I can remember a CBI conference in Glasgow, at which the boss of Dunlop took to the stage wearing a kilt and waving the Union flag in support of an I’m Backing Britain-style campaign. A couple of weeks later he sold off the company to the Japanese.

Boris is right to say that government can’t solve all the problems of business. But if he wants firms to pay higher wages, he has to get government off their backs and stop picking their pockets.

Despite Boris’s boosterism this week, his Government is pursuing policies which do the opposite. You don’t grow the economy by raising taxes and national insurance. 

Companies can’t pay their staff more money when their bottom line is treated like a milch cow by the Treasury.

Over a typical 40-hour week, it works out at an annual salary of more than £60,000. Cabbage pickers can expect to earn the same, as employers attempt to plug staff shortages of up to 75%

As the Prime Minister (pictured) made clear again this week, Britain has no future as a low-pay, low-skills economy dependent on cut-price labour from overseas 

Boris may not be able to solve all business’s problems, but he has the power — if not the will — to make a difference closer to his home in Downing Street.

What is genuinely unsustainable is throwing billions at an unreformed NHS. Is he seriously suggesting there are no economies to be had in the top-heavy health service?

He could start by shutting down the wasteful, superfluous quango Public Health England — not replacing it with yet another agency which will prove just as thirsty for public money.

He can order civil servants back to their desks, starting with the DVLA — which is still largely ‘working from home’ and failing hopelessly to issue tests and HGV licences to lorry drivers.

As an example to other indolent civil ‘servants’, he should sack that ridiculous woman who boasts about running the Culture department from her Peloton exercise bike. Come to that, he should abolish her department altogether. We don’t need it.

Before putting a penny on tax or NI, ministers should have conducted a ruthless audit of costly projects like HS2 and taken a scythe to their own departments.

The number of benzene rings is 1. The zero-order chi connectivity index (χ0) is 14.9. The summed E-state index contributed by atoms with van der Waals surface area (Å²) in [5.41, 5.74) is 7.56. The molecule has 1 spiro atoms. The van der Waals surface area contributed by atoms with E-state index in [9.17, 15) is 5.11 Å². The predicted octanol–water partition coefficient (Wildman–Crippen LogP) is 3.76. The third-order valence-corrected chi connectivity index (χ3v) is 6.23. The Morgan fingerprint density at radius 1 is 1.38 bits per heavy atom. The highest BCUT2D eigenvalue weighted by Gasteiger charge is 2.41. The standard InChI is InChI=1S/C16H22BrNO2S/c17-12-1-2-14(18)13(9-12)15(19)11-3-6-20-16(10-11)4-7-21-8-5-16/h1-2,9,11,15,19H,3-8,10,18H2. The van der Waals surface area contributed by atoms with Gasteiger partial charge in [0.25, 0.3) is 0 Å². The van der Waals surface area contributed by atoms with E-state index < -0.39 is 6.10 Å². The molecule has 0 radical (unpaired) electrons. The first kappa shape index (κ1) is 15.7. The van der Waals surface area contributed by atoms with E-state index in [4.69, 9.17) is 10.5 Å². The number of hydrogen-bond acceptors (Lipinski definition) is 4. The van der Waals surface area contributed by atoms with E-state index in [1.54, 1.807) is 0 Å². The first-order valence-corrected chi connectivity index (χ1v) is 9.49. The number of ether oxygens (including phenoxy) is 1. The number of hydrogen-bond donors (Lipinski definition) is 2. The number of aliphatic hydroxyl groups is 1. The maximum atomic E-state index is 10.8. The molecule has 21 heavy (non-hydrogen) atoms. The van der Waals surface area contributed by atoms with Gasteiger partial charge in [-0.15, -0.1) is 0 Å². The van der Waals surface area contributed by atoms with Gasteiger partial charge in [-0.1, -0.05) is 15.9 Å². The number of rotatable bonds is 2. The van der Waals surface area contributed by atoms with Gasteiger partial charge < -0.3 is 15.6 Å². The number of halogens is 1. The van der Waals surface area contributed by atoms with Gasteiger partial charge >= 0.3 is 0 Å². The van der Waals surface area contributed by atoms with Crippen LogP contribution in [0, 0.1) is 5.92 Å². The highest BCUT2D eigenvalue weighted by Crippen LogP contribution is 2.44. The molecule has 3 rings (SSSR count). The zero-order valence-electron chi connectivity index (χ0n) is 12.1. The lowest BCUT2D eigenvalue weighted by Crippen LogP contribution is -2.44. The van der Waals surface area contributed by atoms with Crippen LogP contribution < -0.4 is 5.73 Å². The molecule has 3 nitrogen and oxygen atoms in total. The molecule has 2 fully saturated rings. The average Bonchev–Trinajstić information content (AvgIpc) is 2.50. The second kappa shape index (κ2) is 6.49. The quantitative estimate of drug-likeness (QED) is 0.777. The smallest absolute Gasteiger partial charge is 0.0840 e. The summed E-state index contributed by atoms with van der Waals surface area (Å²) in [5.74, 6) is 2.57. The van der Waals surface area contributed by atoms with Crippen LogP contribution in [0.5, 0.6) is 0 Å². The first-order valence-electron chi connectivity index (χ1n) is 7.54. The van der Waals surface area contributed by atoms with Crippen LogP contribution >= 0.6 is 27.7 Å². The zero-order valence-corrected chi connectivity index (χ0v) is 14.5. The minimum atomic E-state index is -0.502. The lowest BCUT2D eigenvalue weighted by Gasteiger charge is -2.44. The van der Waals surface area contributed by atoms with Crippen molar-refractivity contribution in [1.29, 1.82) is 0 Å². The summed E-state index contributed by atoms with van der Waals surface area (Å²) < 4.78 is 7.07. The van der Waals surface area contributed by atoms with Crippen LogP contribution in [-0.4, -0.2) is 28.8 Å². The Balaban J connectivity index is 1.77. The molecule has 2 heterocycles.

If that means tens, or even hundreds of thousands of civil servants being put to the sword, so be it. With a few notable exceptions, the civil service has been worse than useless during the pandemic.

See how they like ‘WFH’ when they’re not receiving their taxpayer-funded, index-linked salaries, gold-plated pensions and London weighting allowances.

They can always retrain as lorry drivers — or pick broccoli for £30 an hour… 

It is a truth universally acknowledged: old white men should never dance in public, especially when they are going through a mid-life crisis. 

No one seems to have told Michael Gove. 

Following his extraordinary performance on the dance floor in Aberdeen, he was seen in Manchester jiving the night away with his Tory colleague Tom ‘Twinkle Toes’ Tugendhat. 

Following his performance on the dance floor in Aberdeen, Michael Gove was seen in Manchester jiving the night away with his Tory colleague Tom ‘Twinkle Toes’ Tugendhat

Perhaps they fancy themselves as the next same-sex couple on Strictly. Who knows?

Loved Boris’s ‘Jon Bon Govey’ jibe, even though it suggests that right now the Govester is livin’ on a prayer.

SWAMPY FREED! THAT REALLY STINKS 

There’s one law for eco-mentalists, another for everyone else. If you cause mayhem on behalf of the polar bears, you can expect to be treated sympathetically by the police and the courts.

Yet if a bunch of Millwall fans glued themselves to the Old Kent Road to protest against illegal immigration, the Old Bill would turn the flame-throwers on them. The courts would have no hesitation in jailing them and throwing away the key.

Time and again, XR protesters receive a slap on the wrist or are let off altogether — Oxford Circus, London’s bridges, national newspapers’ Hertfordshire printing plant, City Airport, the M25 maniacs, the list goes on. 

In the latest affront to justice, that walking health hazard Swampy and his mates, who dug tunnels and built treehouses at Euston Station in an attempt to stop HS2, have been freed by a district judge — despite the fact that they cost developers £3.5 million.

Mind you, it might be that the judge was showing mercy to their potential cellmates. 

I may have mentioned the time I followed Swampy into a lift at London Weekend Television, before getting straight out again.

The pong was staggering. It took three days to fumigate the lift.

Perhaps the judge didn’t want Swampy stinking out Wormwood Scrubs, too. Or digging another tunnel…